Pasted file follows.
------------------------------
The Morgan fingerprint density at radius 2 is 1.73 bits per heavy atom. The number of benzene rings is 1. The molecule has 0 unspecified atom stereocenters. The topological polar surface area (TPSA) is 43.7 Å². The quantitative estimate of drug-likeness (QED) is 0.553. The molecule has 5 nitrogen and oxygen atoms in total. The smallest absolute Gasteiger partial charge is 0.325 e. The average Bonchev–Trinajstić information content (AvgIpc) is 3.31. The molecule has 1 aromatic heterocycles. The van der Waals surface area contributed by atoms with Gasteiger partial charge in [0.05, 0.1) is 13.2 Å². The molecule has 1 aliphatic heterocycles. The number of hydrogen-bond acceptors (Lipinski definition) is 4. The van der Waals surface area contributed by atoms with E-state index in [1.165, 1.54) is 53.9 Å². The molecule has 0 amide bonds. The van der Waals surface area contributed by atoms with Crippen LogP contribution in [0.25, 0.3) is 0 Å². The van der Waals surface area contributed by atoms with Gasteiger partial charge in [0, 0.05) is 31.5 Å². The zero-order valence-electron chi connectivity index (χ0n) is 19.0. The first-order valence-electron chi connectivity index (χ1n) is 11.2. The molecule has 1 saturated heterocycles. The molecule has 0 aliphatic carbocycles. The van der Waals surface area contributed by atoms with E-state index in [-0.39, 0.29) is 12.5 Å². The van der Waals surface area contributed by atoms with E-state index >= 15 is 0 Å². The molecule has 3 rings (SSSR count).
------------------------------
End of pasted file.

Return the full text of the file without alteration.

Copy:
The Morgan fingerprint density at radius 2 is 1.73 bits per heavy atom. The number of benzene rings is 1. The molecule has 0 unspecified atom stereocenters. The topological polar surface area (TPSA) is 43.7 Å². The quantitative estimate of drug-likeness (QED) is 0.553. The molecule has 5 nitrogen and oxygen atoms in total. The smallest absolute Gasteiger partial charge is 0.325 e. The average Bonchev–Trinajstić information content (AvgIpc) is 3.31. The molecule has 1 aromatic heterocycles. The van der Waals surface area contributed by atoms with Gasteiger partial charge in [0.05, 0.1) is 13.2 Å². The molecule has 1 aliphatic heterocycles. The number of hydrogen-bond acceptors (Lipinski definition) is 4. The van der Waals surface area contributed by atoms with E-state index in [1.165, 1.54) is 53.9 Å². The molecule has 0 amide bonds. The van der Waals surface area contributed by atoms with Crippen LogP contribution in [0.25, 0.3) is 0 Å². The van der Waals surface area contributed by atoms with Gasteiger partial charge in [0, 0.05) is 31.5 Å². The zero-order valence-electron chi connectivity index (χ0n) is 19.0. The first-order valence-electron chi connectivity index (χ1n) is 11.2. The molecule has 1 saturated heterocycles. The molecule has 0 aliphatic carbocycles. The van der Waals surface area contributed by atoms with E-state index in [-0.39, 0.29) is 12.5 Å². The van der Waals surface area contributed by atoms with E-state index >= 15 is 0 Å². The molecule has 3 rings (SSSR count).